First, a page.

The expert, resident at the Open University and who's also worked with the European Space Agency (ESA), adds: "Our solar system is not a particularly special planetary system, as far as we know, and we still haven't explored all the stars in the galaxy.
"But I think it's highly likely there will be life elsewhere—and I think it's highly likely they'll be made of the same elements.
"Humans evolved from little furry mammals that got the opportunity to evolve because the dinosaurs were killed by an asteroid impact.
"That is probably not going to happen on every planet—but it's at least possible based purely on a statistical argument.
"Whether we will ever be able to contact extraterrestrial life is anyone's guess, purely because the distances are just too huge.
"And as for so-called alien 'signals' received from space, there's been nothing real or credible, I'm afraid."
In summer this year, at least three separate missions will be launched to Mars.
The ExoMars 2020, which launches in July, is a joint project from the European Space Agency (ESA) and the Russian space agency, Roscosmos.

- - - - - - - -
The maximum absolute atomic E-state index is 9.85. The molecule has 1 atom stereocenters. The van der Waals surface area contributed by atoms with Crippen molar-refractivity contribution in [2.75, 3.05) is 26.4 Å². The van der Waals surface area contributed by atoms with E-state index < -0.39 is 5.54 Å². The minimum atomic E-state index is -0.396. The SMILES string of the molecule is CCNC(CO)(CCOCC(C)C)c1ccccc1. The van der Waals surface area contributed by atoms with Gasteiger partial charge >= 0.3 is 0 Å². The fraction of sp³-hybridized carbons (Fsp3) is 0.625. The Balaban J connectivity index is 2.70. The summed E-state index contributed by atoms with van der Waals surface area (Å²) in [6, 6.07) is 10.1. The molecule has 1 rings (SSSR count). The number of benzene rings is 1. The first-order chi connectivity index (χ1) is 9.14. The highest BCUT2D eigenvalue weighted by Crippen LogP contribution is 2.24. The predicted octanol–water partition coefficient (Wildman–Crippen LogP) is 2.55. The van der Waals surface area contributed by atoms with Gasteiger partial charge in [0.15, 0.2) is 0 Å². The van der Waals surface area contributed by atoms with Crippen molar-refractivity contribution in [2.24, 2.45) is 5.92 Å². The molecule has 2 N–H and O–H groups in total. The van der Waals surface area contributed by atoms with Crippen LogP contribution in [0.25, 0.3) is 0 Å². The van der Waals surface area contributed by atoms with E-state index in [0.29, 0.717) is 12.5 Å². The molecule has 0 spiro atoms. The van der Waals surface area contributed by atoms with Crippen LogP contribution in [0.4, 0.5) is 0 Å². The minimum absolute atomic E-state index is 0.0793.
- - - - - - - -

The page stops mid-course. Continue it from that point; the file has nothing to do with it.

The Mars 2020 mission is NASA's new rover, planned to touch-down on the Red Planet in February 2021.
Meanwhile the Hope Mars Mission is a planned space exploration probe, funded by the United Arab Emirates, which is set to launch in the summer.
And Professor Grady says it's not just Martian 'viruses' being brought back to Earth that are a concern, the prospect of us contaminating the planet with our own bugs is also paramount.
Prof. Grady—a member of the Euro-Cares project designed to curate samples returned from missions to asteroids, Mars, the Moon and comets—reveals: "Space agencies from across the world are working to eventually send humans to Mars.
"But if you want to do that you need to at least have a jolly good shot of bringing them back again. And so one of the big steps in that process is actually to bring a rock back from Mars.
"The NASA mission will collect samples in tubes and leave them on the surface of Mars.
"And then, in 2026, ESA will send another mission to Mars to collect those samples and put them in orbit around the red planet.